$\endgroup$
0
$\begingroup$

There are two good choices for you. The first, and it is the lesser of the two, is step-wise regression. It will go through your model, gradually altering the model, looking for the best model as measured by some criterion such as the AIC or BIC. The second is better for theoretical reasons, amongst others. It is to solve a combinatoric solution.

You could construct a sequence of do loops or for-next loops that includes or excludes all possible combinations of variables. This is doing the same thing as step-wise, but you are covering every combination. Why this is of added value is that if there is a theoretical reason for some variable to be in the model, then you can force it to be in your model. Instead of using a loop to include it or exclude it, it must be there.

You should then calculate either the AIC or the BIC. The model with the smallest value of the information criterion you chose would win. They differ in how they penalize model complexity. With small sample sizes, the AIC will tend to overfit.

What does matter with the AIC or the BIC is the relative ranking of the set of models. If you had different data sets and different problems, an AIC of -23 for one problem couldn't be compared to an AIC of -22 for another. However, with the same data set facing the same problem, a -23 is a better model than a -22.

The difference in calculation between the two methods is how they penalize added model structure. The AIC adds a penalty of $2k$ to its value, where $k$ is the number of independent variables. A model with two independent variables has a penalty of 4, while one with three has a penalty of six. The BIC adds a penalty of $log(n)k$, where $n$ is the number of observations in the sample. As a rule of thumb, their results will be highly concordant.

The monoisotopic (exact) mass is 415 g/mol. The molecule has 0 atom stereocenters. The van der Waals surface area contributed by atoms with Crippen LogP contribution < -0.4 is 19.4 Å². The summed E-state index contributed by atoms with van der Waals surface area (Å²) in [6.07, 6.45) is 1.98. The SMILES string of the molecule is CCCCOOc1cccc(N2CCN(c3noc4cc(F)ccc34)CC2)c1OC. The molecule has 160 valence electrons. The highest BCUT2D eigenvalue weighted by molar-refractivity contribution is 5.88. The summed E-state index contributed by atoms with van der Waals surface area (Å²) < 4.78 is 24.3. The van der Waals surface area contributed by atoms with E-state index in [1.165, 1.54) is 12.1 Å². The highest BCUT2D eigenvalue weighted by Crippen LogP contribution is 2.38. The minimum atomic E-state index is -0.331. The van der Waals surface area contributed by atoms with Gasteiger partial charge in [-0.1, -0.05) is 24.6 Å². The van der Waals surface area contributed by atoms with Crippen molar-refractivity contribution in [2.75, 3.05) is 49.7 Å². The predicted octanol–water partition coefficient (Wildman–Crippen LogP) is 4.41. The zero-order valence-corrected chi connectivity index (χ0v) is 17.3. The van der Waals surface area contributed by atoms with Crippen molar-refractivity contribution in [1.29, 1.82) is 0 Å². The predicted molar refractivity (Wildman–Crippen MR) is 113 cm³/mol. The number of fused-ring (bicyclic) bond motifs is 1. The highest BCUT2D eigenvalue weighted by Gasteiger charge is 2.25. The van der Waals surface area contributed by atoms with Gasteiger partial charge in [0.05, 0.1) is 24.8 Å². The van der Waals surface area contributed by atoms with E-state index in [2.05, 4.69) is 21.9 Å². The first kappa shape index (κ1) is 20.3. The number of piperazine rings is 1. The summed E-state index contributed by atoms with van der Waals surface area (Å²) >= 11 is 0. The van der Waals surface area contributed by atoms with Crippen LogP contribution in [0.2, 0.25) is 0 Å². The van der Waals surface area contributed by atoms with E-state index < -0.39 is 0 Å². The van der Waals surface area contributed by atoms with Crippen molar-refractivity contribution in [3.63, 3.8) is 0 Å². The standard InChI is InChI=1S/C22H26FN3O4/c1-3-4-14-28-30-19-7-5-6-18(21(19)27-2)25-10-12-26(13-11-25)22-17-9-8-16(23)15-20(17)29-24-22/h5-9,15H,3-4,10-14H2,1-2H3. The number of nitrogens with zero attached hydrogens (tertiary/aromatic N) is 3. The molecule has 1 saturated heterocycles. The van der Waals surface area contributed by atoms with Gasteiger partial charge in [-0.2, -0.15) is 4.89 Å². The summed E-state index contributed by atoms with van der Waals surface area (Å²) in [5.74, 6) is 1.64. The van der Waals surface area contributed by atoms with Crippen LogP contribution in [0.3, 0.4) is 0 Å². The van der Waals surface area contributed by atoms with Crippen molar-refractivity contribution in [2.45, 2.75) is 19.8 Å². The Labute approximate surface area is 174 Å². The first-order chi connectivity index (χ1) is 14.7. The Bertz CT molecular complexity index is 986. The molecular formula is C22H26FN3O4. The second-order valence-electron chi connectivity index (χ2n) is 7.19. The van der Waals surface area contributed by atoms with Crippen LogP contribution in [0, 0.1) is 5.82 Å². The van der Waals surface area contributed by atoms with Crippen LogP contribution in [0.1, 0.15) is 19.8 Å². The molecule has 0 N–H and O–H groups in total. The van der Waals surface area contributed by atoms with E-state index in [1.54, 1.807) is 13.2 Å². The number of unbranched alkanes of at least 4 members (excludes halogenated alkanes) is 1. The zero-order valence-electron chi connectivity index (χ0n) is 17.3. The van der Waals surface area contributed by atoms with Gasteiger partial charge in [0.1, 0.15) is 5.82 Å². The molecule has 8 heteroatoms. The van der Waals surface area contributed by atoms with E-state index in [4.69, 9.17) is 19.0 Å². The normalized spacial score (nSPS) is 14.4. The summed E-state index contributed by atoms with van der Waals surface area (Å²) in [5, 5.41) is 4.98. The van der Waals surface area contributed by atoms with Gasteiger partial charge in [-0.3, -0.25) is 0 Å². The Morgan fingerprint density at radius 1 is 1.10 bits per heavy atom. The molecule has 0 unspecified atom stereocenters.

A way to think about the trade-off between the AIC and the BIC is in what they are trying to accomplish. The BIC grants equal prior weight to each model, while the AIC grants lower prior weight to models with more parameters. The AIC does this by directly penalizing structure by having a fixed penalty for $k$. The BIC is making a tradeoff between sample size and structure.

If you have a small sample, it may improve the predictive power of the model to add a variable as you are increasing the amount of natural variation for the model to work with. On the other hand, once the sample size starts to become large, two variables that covary may be providing mostly the same information. It can cause the model to be a worse model because the effect of the added information from an added variable is being offset by the effect of colinearity to the point that it turns into noise.

In any case, the reason to use stepwise is that it is almost certainly a built-in function of your software. The reason to be combinatoric is that it is better. In any case, do not use p-values as a criterion even though they will be correlated with the AIC and BIC.

$\endgroup$
  • 2
    $\begingroup$ Stepwise model selection is not a wise choice, and the best-subset selection among predictors that you propose is not fundamentally better. Results with both approaches (including which predictors are selected) are typically highly dependent on the particular data sample at hand and overfit so that results don't generalize well to new cases. Try repeating best-subset selection on multiple bootstrap samples of a single data set with somewhat correlated predictors, and see how variable the choice of predictors can be. $\endgroup$ – EdM Apr 16 at 21:50

Your Answer

By clicking “Post Your Answer”, you agree to our terms of service, privacy policy and cookie policy

Not the answer you're looking for? Browse other questions tagged or ask your own question.